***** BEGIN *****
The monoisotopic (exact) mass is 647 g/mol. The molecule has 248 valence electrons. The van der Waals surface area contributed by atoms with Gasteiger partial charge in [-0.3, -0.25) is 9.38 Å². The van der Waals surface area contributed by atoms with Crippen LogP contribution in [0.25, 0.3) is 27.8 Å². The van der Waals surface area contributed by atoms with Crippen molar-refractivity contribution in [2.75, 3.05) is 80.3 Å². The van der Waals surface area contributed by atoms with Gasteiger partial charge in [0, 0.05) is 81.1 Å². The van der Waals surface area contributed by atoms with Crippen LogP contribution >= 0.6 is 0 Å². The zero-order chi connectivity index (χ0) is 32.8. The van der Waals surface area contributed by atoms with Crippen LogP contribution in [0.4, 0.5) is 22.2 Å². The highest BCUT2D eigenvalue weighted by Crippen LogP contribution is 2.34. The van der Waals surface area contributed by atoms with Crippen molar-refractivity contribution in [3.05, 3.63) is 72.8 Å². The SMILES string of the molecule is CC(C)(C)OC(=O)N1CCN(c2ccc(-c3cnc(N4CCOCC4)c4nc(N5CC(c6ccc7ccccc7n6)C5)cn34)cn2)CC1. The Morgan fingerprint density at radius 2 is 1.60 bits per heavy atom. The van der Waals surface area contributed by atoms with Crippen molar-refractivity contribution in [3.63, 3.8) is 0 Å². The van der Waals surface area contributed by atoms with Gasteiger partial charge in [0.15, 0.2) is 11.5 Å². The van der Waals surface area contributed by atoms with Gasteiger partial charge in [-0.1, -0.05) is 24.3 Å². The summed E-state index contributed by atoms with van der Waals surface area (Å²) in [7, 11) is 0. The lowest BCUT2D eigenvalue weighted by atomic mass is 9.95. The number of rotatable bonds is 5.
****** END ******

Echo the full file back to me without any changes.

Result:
The monoisotopic (exact) mass is 647 g/mol. The molecule has 248 valence electrons. The van der Waals surface area contributed by atoms with Gasteiger partial charge in [-0.3, -0.25) is 9.38 Å². The van der Waals surface area contributed by atoms with Crippen LogP contribution in [0.25, 0.3) is 27.8 Å². The van der Waals surface area contributed by atoms with Crippen molar-refractivity contribution in [2.75, 3.05) is 80.3 Å². The van der Waals surface area contributed by atoms with Gasteiger partial charge in [0, 0.05) is 81.1 Å². The van der Waals surface area contributed by atoms with Crippen LogP contribution >= 0.6 is 0 Å². The zero-order chi connectivity index (χ0) is 32.8. The van der Waals surface area contributed by atoms with Crippen LogP contribution in [0.4, 0.5) is 22.2 Å². The highest BCUT2D eigenvalue weighted by Crippen LogP contribution is 2.34. The van der Waals surface area contributed by atoms with Crippen molar-refractivity contribution in [3.05, 3.63) is 72.8 Å². The SMILES string of the molecule is CC(C)(C)OC(=O)N1CCN(c2ccc(-c3cnc(N4CCOCC4)c4nc(N5CC(c6ccc7ccccc7n6)C5)cn34)cn2)CC1. The Morgan fingerprint density at radius 2 is 1.60 bits per heavy atom. The van der Waals surface area contributed by atoms with Crippen molar-refractivity contribution in [3.63, 3.8) is 0 Å². The van der Waals surface area contributed by atoms with Gasteiger partial charge in [0.15, 0.2) is 11.5 Å². The van der Waals surface area contributed by atoms with Gasteiger partial charge in [-0.1, -0.05) is 24.3 Å². The summed E-state index contributed by atoms with van der Waals surface area (Å²) in [7, 11) is 0. The lowest BCUT2D eigenvalue weighted by atomic mass is 9.95. The number of rotatable bonds is 5.